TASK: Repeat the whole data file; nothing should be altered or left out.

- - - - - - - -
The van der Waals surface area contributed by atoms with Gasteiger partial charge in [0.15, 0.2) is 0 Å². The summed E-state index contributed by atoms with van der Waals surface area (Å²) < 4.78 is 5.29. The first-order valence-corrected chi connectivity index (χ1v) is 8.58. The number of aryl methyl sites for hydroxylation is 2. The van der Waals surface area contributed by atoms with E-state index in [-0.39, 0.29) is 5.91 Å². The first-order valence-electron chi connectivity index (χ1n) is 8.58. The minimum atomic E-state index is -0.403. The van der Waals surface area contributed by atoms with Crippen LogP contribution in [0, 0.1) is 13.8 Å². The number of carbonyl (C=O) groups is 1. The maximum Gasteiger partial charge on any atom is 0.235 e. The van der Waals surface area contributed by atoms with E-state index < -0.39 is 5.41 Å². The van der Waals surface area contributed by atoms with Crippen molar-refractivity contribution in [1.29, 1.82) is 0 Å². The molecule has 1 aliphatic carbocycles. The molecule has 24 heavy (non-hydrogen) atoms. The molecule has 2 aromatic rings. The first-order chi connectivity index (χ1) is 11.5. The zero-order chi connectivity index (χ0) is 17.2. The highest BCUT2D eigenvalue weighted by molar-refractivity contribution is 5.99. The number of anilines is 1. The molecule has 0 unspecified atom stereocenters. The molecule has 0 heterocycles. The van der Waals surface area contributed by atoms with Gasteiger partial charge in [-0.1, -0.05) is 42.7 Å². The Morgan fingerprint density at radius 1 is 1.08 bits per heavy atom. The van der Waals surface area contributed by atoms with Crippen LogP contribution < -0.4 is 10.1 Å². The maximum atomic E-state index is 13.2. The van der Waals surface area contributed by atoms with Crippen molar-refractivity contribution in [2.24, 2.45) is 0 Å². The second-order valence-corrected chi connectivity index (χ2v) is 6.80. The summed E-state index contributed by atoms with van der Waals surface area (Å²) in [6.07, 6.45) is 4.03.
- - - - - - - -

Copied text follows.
The van der Waals surface area contributed by atoms with Gasteiger partial charge in [0.15, 0.2) is 0 Å². The summed E-state index contributed by atoms with van der Waals surface area (Å²) < 4.78 is 5.29. The first-order valence-corrected chi connectivity index (χ1v) is 8.58. The number of aryl methyl sites for hydroxylation is 2. The van der Waals surface area contributed by atoms with E-state index in [-0.39, 0.29) is 5.91 Å². The first-order valence-electron chi connectivity index (χ1n) is 8.58. The minimum atomic E-state index is -0.403. The van der Waals surface area contributed by atoms with Crippen LogP contribution in [0, 0.1) is 13.8 Å². The number of carbonyl (C=O) groups is 1. The maximum Gasteiger partial charge on any atom is 0.235 e. The van der Waals surface area contributed by atoms with E-state index < -0.39 is 5.41 Å². The van der Waals surface area contributed by atoms with Crippen molar-refractivity contribution in [1.29, 1.82) is 0 Å². The molecule has 1 aliphatic carbocycles. The molecule has 24 heavy (non-hydrogen) atoms. The molecule has 2 aromatic rings. The first-order chi connectivity index (χ1) is 11.5. The zero-order chi connectivity index (χ0) is 17.2. The highest BCUT2D eigenvalue weighted by molar-refractivity contribution is 5.99. The number of anilines is 1. The molecule has 0 unspecified atom stereocenters. The molecule has 0 heterocycles. The van der Waals surface area contributed by atoms with Gasteiger partial charge in [-0.1, -0.05) is 42.7 Å². The Morgan fingerprint density at radius 1 is 1.08 bits per heavy atom. The van der Waals surface area contributed by atoms with Crippen LogP contribution < -0.4 is 10.1 Å². The maximum atomic E-state index is 13.2. The van der Waals surface area contributed by atoms with Crippen molar-refractivity contribution in [2.24, 2.45) is 0 Å². The second-order valence-corrected chi connectivity index (χ2v) is 6.80. The summed E-state index contributed by atoms with van der Waals surface area (Å²) in [6.07, 6.45) is 4.03.